Stop Letting White House Lawyers Make 'Get Out of Jail Free' Cards

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If the Obama Administration's definition of "combatant" is absurd on its face, Americans don't have to accept it.

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Recall the statement that Attorney General Eric Holder sent to Rand Paul the morning after his filibuster? "Does the President have the authority to use a weaponized drone to kill an American not engaged in combat on American soil?" Holder wrote. "The answer to that question is no."

Seems straightforward, right?

Everyone agrees that an American citizen who is shooting up a federal building, flying a plane toward a skyscraper, or driving a truck bomb toward a street fair can be shot on sight by authorities. And anyone who worried about the targeted killing of a suspected terrorist sitting at a cafe eating or walking his dog in the park seemingly got an answer: He can't be targeted and killed.

Or can he?

Some say further clarification is needed. After Bill Clinton's lawyerly denials, George W. Bush's refusal to call torture by its name, and Barack Obama's absurd definition of imminence, I can't blame Ryan Goodman for asking, "What, exactly, does the Obama administration mean by 'engaged in combat'? The extraordinary secrecy of this White House makes the answer difficult to know."

We can't trust the plain meaning of the words, he continues:

If you put together the pieces of publicly available information, it seems that the Obama administration, like the Bush administration before it, has acted with an overly broad definition of what it means to be engaged in combat. Back in 2004, the Pentagon released a list of the types of people it was holding at Guantánamo Bay as "enemy combatants" -- a list that included people who were "involved in terrorist financing." One could argue that that definition applied solely to prolonged detention, not to targeting for a drone strike. But who's to say if the administration believes in such a distinction?...Sweeping financiers into the group of people who can be killed in armed conflict stretches the laws of war beyond recognition. But this is not the only stretch the Obama administration seems to have made. The administration still hasn't disavowed its stance, disclosed last May in a New York Times article, that military-age males killed in a strike zone are counted as combatants absent explicit posthumous evidence proving otherwise.

Persuasive.

The Obama Administration has twisted the definition of "combatant" beyond recognition before. So maybe the wrongly accused terrorist sitting at a cafe in Boise, Idaho, isn't as safe as Paul thinks?

I've got three reactions to this story.

1) Americans ought to keep pushing for information about the rules that surround targeted killing until we know everything. Paul's filibuster was an important first step, not a culmination or victory.

2) The Obama Administration and its predecessors have so twisted the English language that they've undermined democratic debate itself by making everyone mistrust the very words being used.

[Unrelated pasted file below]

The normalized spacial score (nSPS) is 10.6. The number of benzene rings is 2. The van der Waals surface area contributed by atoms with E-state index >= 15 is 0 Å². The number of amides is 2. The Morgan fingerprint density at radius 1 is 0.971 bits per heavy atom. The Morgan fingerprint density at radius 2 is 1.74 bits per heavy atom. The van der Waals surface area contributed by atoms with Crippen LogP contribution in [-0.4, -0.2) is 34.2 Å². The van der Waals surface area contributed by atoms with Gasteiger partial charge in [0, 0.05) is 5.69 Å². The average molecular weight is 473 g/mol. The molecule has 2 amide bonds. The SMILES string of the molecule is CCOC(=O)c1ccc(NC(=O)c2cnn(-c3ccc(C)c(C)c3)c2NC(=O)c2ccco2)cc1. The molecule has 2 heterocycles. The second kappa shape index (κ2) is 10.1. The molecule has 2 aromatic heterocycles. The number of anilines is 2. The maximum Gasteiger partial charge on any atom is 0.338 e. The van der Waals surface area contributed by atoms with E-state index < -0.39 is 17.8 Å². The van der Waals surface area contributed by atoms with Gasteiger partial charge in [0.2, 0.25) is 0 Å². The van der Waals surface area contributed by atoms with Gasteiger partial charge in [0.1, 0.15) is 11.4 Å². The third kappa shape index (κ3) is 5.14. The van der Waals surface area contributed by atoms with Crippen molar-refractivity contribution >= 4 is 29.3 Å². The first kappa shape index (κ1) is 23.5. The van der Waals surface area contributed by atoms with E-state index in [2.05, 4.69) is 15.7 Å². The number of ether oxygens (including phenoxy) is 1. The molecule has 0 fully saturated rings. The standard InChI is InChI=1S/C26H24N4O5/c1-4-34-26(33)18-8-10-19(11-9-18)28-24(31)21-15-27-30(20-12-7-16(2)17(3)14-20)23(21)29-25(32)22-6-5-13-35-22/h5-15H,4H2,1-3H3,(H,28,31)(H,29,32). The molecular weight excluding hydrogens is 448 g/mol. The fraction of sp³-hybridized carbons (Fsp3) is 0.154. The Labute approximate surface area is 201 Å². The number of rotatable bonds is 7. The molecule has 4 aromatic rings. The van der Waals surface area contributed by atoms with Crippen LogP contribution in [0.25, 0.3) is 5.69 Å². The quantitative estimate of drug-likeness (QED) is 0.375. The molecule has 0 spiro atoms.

What a discrediting legacy they're leaving. 

3) As important as it is to be mistrustful of every claim that the Obama Administration makes, and to keep pushing them for more information, it is also necessary, at some point, to insist on holding our leaders accountable to their words as we're meant to understand them based on their plain meaning, rather than granting legitimacy to dubious definitions spelled out in secret Office of Legal Counsel memos. If the executive branch can hide behind tendentious legal interpretations to justify anything, no matter how seemingly illegal, we'll have ceased to be a nation of laws.

For that reason, let this be known: Especially now that the Attorney General publicly avowed that the president does not possess the power "to use a weaponized drone to kill an American not engaged in combat," the appropriate response, if an American is killed in a drone strike while unarmed at a cafe, is to impeach the president, indict him for murder, and prepare a prison cell. Never mind if a secret OLC memo defines "in combat" as "military-aged males in proximity to a drone strike" or "anyone so declared by a secret tribunal composed of Barack Obama, John Brennan, and Dick Cheney." OLC memos of that kind have only one legitimate purpose: It would be good to frame them to hang in the prison cell as a reminder of crimes committed. Few imagine, right now, that imprisoning a president would be possible, even if he blatantly transgressed in the most serious way possible -- unlawful killing -- but we ought to be reasserting the proposition that, if unlawful killing occurs, a long prison term is the just, legitimate, expected outcome.

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Conor Friedersdorf is a staff writer at The Atlantic, where he focuses on politics and national affairs. He lives in Venice, California, and is the founding editor of The Best of Journalism, a newsletter devoted to exceptional nonfiction.

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